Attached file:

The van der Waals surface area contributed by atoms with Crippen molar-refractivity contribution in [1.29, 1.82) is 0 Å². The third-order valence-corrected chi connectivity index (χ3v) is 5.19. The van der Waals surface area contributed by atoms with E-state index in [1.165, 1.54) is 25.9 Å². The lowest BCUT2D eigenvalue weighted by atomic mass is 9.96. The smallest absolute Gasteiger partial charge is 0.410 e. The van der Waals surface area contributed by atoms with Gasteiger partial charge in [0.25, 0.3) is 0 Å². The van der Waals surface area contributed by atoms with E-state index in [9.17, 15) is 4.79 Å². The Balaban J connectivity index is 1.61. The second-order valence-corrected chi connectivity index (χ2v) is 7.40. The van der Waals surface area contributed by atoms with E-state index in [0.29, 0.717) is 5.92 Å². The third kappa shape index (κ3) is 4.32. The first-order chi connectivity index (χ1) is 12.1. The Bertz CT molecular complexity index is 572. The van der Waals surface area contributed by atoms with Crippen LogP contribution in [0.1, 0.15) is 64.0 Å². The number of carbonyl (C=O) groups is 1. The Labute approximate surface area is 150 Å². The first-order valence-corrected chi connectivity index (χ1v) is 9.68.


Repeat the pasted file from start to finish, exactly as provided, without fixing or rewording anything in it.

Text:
The van der Waals surface area contributed by atoms with Crippen molar-refractivity contribution in [1.29, 1.82) is 0 Å². The third-order valence-corrected chi connectivity index (χ3v) is 5.19. The van der Waals surface area contributed by atoms with E-state index in [1.165, 1.54) is 25.9 Å². The lowest BCUT2D eigenvalue weighted by atomic mass is 9.96. The smallest absolute Gasteiger partial charge is 0.410 e. The van der Waals surface area contributed by atoms with Gasteiger partial charge in [0.25, 0.3) is 0 Å². The van der Waals surface area contributed by atoms with E-state index in [9.17, 15) is 4.79 Å². The Balaban J connectivity index is 1.61. The second-order valence-corrected chi connectivity index (χ2v) is 7.40. The van der Waals surface area contributed by atoms with E-state index in [0.29, 0.717) is 5.92 Å². The third kappa shape index (κ3) is 4.32. The first-order chi connectivity index (χ1) is 12.1. The Bertz CT molecular complexity index is 572. The van der Waals surface area contributed by atoms with Crippen LogP contribution in [0.1, 0.15) is 64.0 Å². The number of carbonyl (C=O) groups is 1. The Labute approximate surface area is 150 Å². The first-order valence-corrected chi connectivity index (χ1v) is 9.68.